Oxymorphone (Extended Release)
Addiction, Abuse, and Misuse; Life-Threatening Respiratory Depression; Accidnetal Ingestion; Neonatal Opioid Syndrome; and Interaction with Alcohol; Risk Evaluation and Mitigation Strategy (REMS)
Addiction, Abuse, and Misuse
- Oxymorphone hydrochloride extended-release tablets exposes patients and other users to the risks of opioid addiction, abuse, and misuse, which can lead to overdose and death. Assess each patient’s risk prior to prescribing oxymorphone hydrochloride extended-release tablets, and monitor all patients regularly for the development of these behaviors or conditions
- Consider prescribing naloxone for the emergency treatment of opioid overdose
Life-Threatening Respiratory Depression
- Serious, life-threatening, or fatal respiratory depression may occur with use of oxymorphone hydrochloride extended-release tablets. Monitor for respiratory depression, especially during initiation of oxymorphone hydrochloride extended-release tablets or following a dose increase. Instruct patients to swallow oxymorphone hydrochloride extended-release tablets whole; crushing, chewing, or dissolving oxymorphone hydrochloride extended-release tablets can cause rapid release and absorption of a potentially fatal dose of oxymorphone
- Opioids can cause sleep-related breathing disorders including central sleep apnea (CSA) and sleep-related hypoxemia. Opioid use increases the risk of CSA in a dose-dependent fashion. In patients who present with CSA, consider decreasing the opioid dosage using best practices for opioid taper.
- Accidental ingestion of even one dose of oxymorphone hydrochloride extended-release tablets, especially by children, can result in a fatal overdose of oxymorphone
Neonatal Opioid Withdrawal Syndrome
- Prolonged use of oxymorphone hydrochloride extended-release tablets during pregnancy can result in neonatal opioid withdrawal syndrome, which may be life-threatening if not recognized and treated, and requires management according to protocols developed by neonatology experts. If opioid use is required for a prolonged period in a pregnant woman, advise the patient of the risk of neonatal opioid withdrawal syndrome and ensure that appropriate treatment will be available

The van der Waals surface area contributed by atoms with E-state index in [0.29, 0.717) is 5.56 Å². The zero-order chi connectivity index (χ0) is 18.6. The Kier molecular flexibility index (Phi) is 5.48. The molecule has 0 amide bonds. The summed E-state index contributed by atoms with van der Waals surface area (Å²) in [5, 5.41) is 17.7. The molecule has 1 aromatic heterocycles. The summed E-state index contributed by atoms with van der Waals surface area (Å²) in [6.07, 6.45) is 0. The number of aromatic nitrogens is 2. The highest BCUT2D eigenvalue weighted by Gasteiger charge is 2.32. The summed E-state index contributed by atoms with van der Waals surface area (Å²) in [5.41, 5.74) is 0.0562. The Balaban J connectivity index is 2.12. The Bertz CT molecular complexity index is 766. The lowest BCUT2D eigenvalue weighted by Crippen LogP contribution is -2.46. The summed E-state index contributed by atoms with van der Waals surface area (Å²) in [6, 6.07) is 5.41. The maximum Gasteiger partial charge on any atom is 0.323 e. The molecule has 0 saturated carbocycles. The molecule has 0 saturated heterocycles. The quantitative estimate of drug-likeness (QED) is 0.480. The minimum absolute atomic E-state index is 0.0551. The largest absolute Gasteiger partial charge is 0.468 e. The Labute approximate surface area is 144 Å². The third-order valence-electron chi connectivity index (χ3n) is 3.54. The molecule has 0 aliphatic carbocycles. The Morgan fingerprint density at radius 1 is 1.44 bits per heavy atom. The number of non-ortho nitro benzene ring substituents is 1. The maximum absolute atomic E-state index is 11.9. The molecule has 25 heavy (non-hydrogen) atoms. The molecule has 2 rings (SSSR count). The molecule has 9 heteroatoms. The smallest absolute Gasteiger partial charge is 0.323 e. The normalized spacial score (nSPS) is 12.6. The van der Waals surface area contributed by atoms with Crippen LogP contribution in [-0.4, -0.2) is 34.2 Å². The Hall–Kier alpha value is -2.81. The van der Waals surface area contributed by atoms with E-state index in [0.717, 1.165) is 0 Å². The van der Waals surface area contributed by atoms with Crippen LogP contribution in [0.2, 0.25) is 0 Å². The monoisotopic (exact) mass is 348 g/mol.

Interaction with Alcohol
- Instruct patients not to consume alcoholic beverages or use prescription or non-prescription products that contain alcohol while taking oxymorphone hydrochloride extended-release tablets. The co-ingestion of alcohol with oxymorphone hydrochloride extended-release tablets may result in increased plasma levels and a potentially fatal overdose of oxymorphone
Risks From Concomitant Use With Benzodiazepines Or Other CNS Depressants
Concomitant use of opioids with benzodiazepines or other central nervous system (CNS) depressants, including alcohol, may result in profound sedation, respiratory depression, coma, and death
- Reserve concomitant prescribing of opioids and benzodiazepines or other CNS depressants for use in patients for whom alternative treatment options are inadequate.
- Limit dosages and durations to the minimum required.
- Follow patients for signs and symptoms of respiratory depression and sedation.
Opioid Analgesic Risk Evaluation and Mitigation Strategy (REMS)
To ensure that the benefits of opioid analgesics outweigh the risks of addiction, abuse, and misuse, the Food and Drug Administration (FDA) has required a REMS for these products. Under the requirements of the REMS, drug companies with approved opioid analgesic products must make REMS-compliant education programs available to healthcare providers. Healthcare providers are strongly encouraged to:
- complete a REMS-compliant education program,
- counsel patients and/or their caregivers, with every prescription, on safe use, serious risks, storage, and disposal of these products,
- emphasize to patients and their caregivers the importance of reading the Medication Guide every time it is provided by their pharmacist, and
- consider other tools to improve patient, household, and community safety.
FDA and Industry Communications
Approved Risk Evaluation and Mitigation Strategies (REMS)
Patient Counseling Information